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Support Services: Combating Friendly Fraud: Some Friendly Reminders to Protect Holiday Sales

1 Sep, 2009 By: Bob Botelle Response


i1The Federal Open Market Committee (FOMC) expects unemployment rates to exceed 10 percent through the end of 2010. As a result of today's economic recession, more and more consumers are trying to find ways to avoid paying for their Internet purchases by disputing their online charges after receipt, a practice known as friendly fraud. In many cases, the goods purchased are never returned causing a double hit to a company's bottom line.

While online merchants are becoming increasingly more educated about risk management with card-not-present transactions (see "Retail Outlet: How to Stop Fraud From Destroying Your DR Business"), now is the time to be reminded of some of the ways they can protect themselves before falling victim to fraud.

Below are some tips that merchants should put into effect now to ensure that the good orders go through and the fraudulent ones are stopped in their tracks before ever being shipped. By putting these "friendly reminders" into effect, merchants will be better armed to protect their holiday sales.

Put Verification Methods in Place

To reduce the number of fraudulent orders from going through, merchants need to do everything they can to validate the identity of the cardholder. By putting verification methods in place when the order process begins, merchants will be able to detect anomalies from the start.

First, use an Address Verification Service (AVS) to reduce the risk of fraudulent charges. Requiring consumers to key in both their "bill to" and "ship to" addresses helps to verify that the address is the same that the bank has on file.

Second, request the Card Verification Value (CVV) code located on the front or back of the card. Adding this additional layer of security helps to verify that the consumer has the physical card in front of them at the time of purchase. Merchants will also want to limit the amount of times consumers can key in the code. If entered incorrectly three successive times, the merchant should direct the consumer to call in their order instead.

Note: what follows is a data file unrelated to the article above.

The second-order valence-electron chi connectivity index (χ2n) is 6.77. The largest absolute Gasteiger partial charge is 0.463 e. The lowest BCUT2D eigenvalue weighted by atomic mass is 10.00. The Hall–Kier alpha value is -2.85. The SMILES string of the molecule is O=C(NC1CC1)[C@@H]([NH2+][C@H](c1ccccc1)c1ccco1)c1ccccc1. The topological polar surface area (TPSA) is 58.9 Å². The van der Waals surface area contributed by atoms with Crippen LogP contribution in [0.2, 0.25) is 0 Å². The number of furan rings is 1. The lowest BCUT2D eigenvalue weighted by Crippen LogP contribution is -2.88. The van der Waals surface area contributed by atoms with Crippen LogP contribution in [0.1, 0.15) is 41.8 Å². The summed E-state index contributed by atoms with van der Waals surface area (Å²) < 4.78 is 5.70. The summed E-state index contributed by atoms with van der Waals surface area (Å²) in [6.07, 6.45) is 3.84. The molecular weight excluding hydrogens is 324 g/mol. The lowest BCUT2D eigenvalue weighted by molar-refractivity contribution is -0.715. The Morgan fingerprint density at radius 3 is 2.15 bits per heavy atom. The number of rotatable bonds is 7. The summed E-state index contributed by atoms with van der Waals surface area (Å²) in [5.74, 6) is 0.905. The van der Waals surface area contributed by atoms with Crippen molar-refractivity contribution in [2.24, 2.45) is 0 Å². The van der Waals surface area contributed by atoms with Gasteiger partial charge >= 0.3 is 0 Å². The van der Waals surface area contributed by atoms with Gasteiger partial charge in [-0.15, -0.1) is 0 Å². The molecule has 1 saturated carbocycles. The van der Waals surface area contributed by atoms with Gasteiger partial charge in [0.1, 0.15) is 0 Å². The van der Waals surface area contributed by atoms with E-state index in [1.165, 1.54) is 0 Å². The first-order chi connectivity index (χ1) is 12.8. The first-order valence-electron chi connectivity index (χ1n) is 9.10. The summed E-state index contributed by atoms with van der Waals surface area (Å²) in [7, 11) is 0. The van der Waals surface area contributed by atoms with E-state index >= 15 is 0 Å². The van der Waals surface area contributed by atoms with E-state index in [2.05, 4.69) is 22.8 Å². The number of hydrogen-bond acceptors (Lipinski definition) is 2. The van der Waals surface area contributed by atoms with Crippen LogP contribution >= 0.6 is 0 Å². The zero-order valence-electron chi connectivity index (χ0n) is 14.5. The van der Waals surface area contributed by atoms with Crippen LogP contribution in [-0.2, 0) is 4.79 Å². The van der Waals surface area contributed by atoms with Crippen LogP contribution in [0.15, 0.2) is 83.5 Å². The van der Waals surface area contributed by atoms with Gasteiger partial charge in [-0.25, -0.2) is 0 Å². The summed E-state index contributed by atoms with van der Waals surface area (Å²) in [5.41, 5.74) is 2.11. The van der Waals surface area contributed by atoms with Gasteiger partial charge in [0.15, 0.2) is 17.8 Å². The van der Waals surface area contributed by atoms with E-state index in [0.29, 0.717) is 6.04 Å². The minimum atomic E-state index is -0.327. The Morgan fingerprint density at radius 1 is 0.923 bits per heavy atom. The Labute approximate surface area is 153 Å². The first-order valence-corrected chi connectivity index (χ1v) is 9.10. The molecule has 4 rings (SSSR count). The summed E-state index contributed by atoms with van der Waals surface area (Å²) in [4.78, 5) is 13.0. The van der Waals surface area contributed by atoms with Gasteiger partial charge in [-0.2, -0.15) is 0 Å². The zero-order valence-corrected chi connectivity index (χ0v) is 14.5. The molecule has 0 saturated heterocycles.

For those higher ticket items, consider putting a manual check in place. Everyone shipping a physical product should have some internal fraud mechanism/screening that pulls out certain orders that will require a manual review and detect for atypical behaviors.

Consider Value-Added Fraud Screening

Before the holiday season, consider looking at an outside fraud screening tool. There are several vendors offering fraud screening capabilities. Accertify, 41st Parameter, Vindicia and others can perform hundreds of scoring techniques on orders to give merchants a better look into each transaction.

Spiff Up the Pick, Pack and Ship Process

Whether one is self-fulfilling or leveraging partners throughout the supply chain, consider instituting advanced friendly-fraud busters such as electronic imaging (photo or video) of shipped orders, especially for high-ticket items. In some cases, a picture can definitely be worth a thousand words (or dollars).

Require Signature Upon Delivery

Requiring a signature at time of delivery should be mandatory for high-ticket items. Requesting signatures is costly, but the cost of receiving a chargeback for a "lost" item is even more. Having that physical signature on file adds another proof point to combat the "I never received the items" dispute.

Avoid Fraud at All Costs

The upcoming holiday season is sure to be a challenging one with consumers spending less and many more looking for ways to get something for nothing. Online merchants should invest their time and money up front to screen every order and avoid fraud from the start. Also, work with your processor to fine-tune your chargeback representment documents. Then you can determine the most efficient supporting documentation to win fraud or non-receipt chargebacks.

Bob Botelle is chief customer officer for Massachusetts-based Litle & Co., a card-not-present merchant account, processing and services provider. He can be reached via E-mail at bbotelle@litle.com


About the Author: Bob Botelle


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